days, but then once that was over, back to normal, right? (Participant 9)
Four participants similarly also noted that providing youth with education in schools about the
dangers, consequences, and long-term impact of joining violent extremist groups may prevent
them from joining. Such education, according to five participants, may have altered their
pathway into violent extremism. As one participant explained it:
If only I had had some education beforehand about, you know, what a hate group was
[and how] it just…it profoundly alters you as a person and not in any good way, and it
can put yourself and your family in danger, and there’s huge personal risks involved. If I
had had some kind of education […] I would have been able to look at it […] with at
least a little bit of sophistication instead of just like, “this is the greatest thing I’ve ever
seen”, then maybe I might have had a different path. (Participant 3)
Three participants shared similar views, but based on their experience in violent extremism, they
believed that the focus of the preventative measures should be on the dangers of joining violent
extremist gangs first and foremost. As one participant recommended: “go into schools […] but
talk about staying out of gangs […] Try to convey that message, ‘cause […] if you’re in a gang,
you’re more likely to get in a fight or do something stupid and get hurt or die, or go in jail”
(Participant 9).
Three-quarters of the interviewees believed that those who are working in schools, as
well as in local communities, must be able to identify the signs of someone going down a
pathway to violent extremism in order to intervene, or as one participant – who was in the right-
wing extremist movement for over 20 years – noted: “there should have been some manner of
intervention. I gave off all the signs. Like all the signs were there. Somebody really should have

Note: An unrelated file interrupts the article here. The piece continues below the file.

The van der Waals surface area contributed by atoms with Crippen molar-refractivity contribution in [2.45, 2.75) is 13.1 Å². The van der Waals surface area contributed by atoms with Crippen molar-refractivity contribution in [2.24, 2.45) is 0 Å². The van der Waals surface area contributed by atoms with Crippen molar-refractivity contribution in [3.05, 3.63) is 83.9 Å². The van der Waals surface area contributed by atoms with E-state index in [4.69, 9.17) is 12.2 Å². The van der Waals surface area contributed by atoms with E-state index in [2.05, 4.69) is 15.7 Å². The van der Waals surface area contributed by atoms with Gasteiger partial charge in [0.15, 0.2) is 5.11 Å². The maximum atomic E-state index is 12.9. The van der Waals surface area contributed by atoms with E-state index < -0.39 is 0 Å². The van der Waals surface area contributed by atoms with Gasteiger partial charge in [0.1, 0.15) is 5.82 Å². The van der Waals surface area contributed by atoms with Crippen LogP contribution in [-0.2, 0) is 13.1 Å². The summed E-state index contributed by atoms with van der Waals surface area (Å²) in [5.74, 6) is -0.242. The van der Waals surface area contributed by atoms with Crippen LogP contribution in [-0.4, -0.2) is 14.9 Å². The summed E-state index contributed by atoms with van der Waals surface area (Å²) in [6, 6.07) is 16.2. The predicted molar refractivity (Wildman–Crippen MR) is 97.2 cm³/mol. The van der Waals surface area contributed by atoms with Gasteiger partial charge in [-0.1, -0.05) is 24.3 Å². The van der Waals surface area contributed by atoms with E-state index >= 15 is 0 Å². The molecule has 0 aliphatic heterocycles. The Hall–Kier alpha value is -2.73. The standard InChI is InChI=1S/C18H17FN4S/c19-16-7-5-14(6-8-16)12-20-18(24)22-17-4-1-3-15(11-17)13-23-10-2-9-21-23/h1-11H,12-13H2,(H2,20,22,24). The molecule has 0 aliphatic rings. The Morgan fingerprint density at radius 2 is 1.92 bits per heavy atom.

got in to me at the ground floor” (Participant 7). Commonly expressed by study participants,
however, was that those who show signs of adhering to radical views should not be met with
hostility. This type of reaction, according to 80 percent of the study participants, was very
common when they were involved in violent extremism, not only from their teachers and
classmates but from members of their communities as well. When asked, for example, if
someone had ever tried to prevent them from joining a violent extremist group, as one participant
Quite a few people, but the thing is a lot them had come at me with aggression, like “oh
my God, how could you believe this?” And I remember […] a sit down with the cop
[where] he talked to me in this really patronizing way, like “oh you’re a young little girl,
you don’t know anything” kind of bullshit. But I think some of that was his ego.
(Participant 6)
Eight participants oftentimes discussed how these types of aggressive, judgemental responses
further pushed them into violent extremism and, as a result, they feared that similar reactions
would push others in similar directions. Five of these participants noted that it is important, then,
for people to simply listen to these disenfranchised youth, or as one participant explained it:
If you’re a kid, you don’t listen to an adult, you know? […] As an adult, I’m trying to talk
you out of it [violent extremism]. And if you wanna get in, you’re gonna get in. If I try to
talk you out, that’s gonna make you go in more. And even…you know…with my
experience, I don’t have an answer. […] But I’d say pay attention and just listen. I guess
just listen to what they have to say and maybe that might help – not responding
negatively, you know? (Participant 9)
Three participants further added that, if members of their local community are quick to judge and
chastise people who do not share similar views as them, doing so may have unintended
consequences: furthering the divide between those who hold left-wing and right-wing views.
One of these participant, for example, noted that when “you get people and it’s like if you
disagree with something, then you’re evil. […] For me, that’s what promotes it [radicalization to
violence]. Just that whole thought process of ‘you have to think this way or you’re evil’
(Participant 9). Another interviewee echoed similar sentiment:
The rhetoric on the left normalizes what should be an extreme position. […] Because the
rhetoric is pushing people who are marginally or […] people who are center-right and